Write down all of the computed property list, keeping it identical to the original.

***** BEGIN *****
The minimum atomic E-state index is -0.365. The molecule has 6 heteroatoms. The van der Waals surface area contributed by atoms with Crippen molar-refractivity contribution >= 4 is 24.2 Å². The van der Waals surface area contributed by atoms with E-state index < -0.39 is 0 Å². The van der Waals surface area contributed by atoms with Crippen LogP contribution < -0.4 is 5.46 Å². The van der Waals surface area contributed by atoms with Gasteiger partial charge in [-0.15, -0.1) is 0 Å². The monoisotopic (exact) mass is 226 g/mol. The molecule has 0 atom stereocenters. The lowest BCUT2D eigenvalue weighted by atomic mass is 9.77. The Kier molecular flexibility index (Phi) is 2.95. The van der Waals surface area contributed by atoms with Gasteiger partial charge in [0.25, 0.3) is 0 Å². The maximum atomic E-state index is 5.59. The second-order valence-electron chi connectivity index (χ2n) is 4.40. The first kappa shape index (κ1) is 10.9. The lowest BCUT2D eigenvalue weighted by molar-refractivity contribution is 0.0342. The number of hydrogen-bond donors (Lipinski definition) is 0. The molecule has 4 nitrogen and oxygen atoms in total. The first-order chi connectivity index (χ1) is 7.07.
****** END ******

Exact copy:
The minimum atomic E-state index is -0.365. The molecule has 6 heteroatoms. The van der Waals surface area contributed by atoms with Crippen molar-refractivity contribution >= 4 is 24.2 Å². The van der Waals surface area contributed by atoms with E-state index < -0.39 is 0 Å². The van der Waals surface area contributed by atoms with Crippen LogP contribution < -0.4 is 5.46 Å². The van der Waals surface area contributed by atoms with Gasteiger partial charge in [-0.15, -0.1) is 0 Å². The monoisotopic (exact) mass is 226 g/mol. The molecule has 0 atom stereocenters. The lowest BCUT2D eigenvalue weighted by atomic mass is 9.77. The Kier molecular flexibility index (Phi) is 2.95. The van der Waals surface area contributed by atoms with Gasteiger partial charge in [0.25, 0.3) is 0 Å². The maximum atomic E-state index is 5.59. The second-order valence-electron chi connectivity index (χ2n) is 4.40. The first kappa shape index (κ1) is 10.9. The lowest BCUT2D eigenvalue weighted by molar-refractivity contribution is 0.0342. The number of hydrogen-bond donors (Lipinski definition) is 0. The molecule has 4 nitrogen and oxygen atoms in total. The first-order chi connectivity index (χ1) is 7.07.